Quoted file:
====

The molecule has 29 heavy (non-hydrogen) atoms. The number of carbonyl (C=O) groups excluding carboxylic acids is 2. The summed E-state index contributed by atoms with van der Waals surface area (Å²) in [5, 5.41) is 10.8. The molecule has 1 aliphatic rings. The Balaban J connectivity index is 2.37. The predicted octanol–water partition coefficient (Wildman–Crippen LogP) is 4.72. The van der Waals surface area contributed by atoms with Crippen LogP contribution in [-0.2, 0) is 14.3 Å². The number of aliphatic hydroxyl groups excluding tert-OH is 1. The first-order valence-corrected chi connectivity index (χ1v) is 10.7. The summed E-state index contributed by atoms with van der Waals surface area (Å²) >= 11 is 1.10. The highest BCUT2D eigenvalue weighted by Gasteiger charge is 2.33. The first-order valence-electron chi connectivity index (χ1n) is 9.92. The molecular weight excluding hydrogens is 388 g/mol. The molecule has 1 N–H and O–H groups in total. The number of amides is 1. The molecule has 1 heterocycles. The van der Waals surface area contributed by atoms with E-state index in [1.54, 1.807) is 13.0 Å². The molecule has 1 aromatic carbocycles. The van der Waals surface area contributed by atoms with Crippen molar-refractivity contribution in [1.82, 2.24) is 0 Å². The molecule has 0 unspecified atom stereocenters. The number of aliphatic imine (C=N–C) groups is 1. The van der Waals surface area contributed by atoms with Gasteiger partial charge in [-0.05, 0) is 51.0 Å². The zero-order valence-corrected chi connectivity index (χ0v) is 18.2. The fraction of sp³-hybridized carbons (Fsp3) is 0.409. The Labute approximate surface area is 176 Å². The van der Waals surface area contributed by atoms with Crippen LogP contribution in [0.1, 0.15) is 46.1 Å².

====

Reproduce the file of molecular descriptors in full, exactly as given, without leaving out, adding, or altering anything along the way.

The molecule has 29 heavy (non-hydrogen) atoms. The number of carbonyl (C=O) groups excluding carboxylic acids is 2. The summed E-state index contributed by atoms with van der Waals surface area (Å²) in [5, 5.41) is 10.8. The molecule has 1 aliphatic rings. The Balaban J connectivity index is 2.37. The predicted octanol–water partition coefficient (Wildman–Crippen LogP) is 4.72. The van der Waals surface area contributed by atoms with Crippen LogP contribution in [-0.2, 0) is 14.3 Å². The number of aliphatic hydroxyl groups excluding tert-OH is 1. The first-order valence-corrected chi connectivity index (χ1v) is 10.7. The summed E-state index contributed by atoms with van der Waals surface area (Å²) >= 11 is 1.10. The highest BCUT2D eigenvalue weighted by Gasteiger charge is 2.33. The first-order valence-electron chi connectivity index (χ1n) is 9.92. The molecular weight excluding hydrogens is 388 g/mol. The molecule has 1 N–H and O–H groups in total. The number of amides is 1. The molecule has 1 heterocycles. The van der Waals surface area contributed by atoms with E-state index in [1.54, 1.807) is 13.0 Å². The molecule has 1 aromatic carbocycles. The van der Waals surface area contributed by atoms with Crippen molar-refractivity contribution in [1.82, 2.24) is 0 Å². The molecule has 0 unspecified atom stereocenters. The number of aliphatic imine (C=N–C) groups is 1. The van der Waals surface area contributed by atoms with Gasteiger partial charge in [-0.05, 0) is 51.0 Å². The zero-order valence-corrected chi connectivity index (χ0v) is 18.2. The fraction of sp³-hybridized carbons (Fsp3) is 0.409. The Labute approximate surface area is 176 Å². The van der Waals surface area contributed by atoms with Crippen LogP contribution in [0.1, 0.15) is 46.1 Å².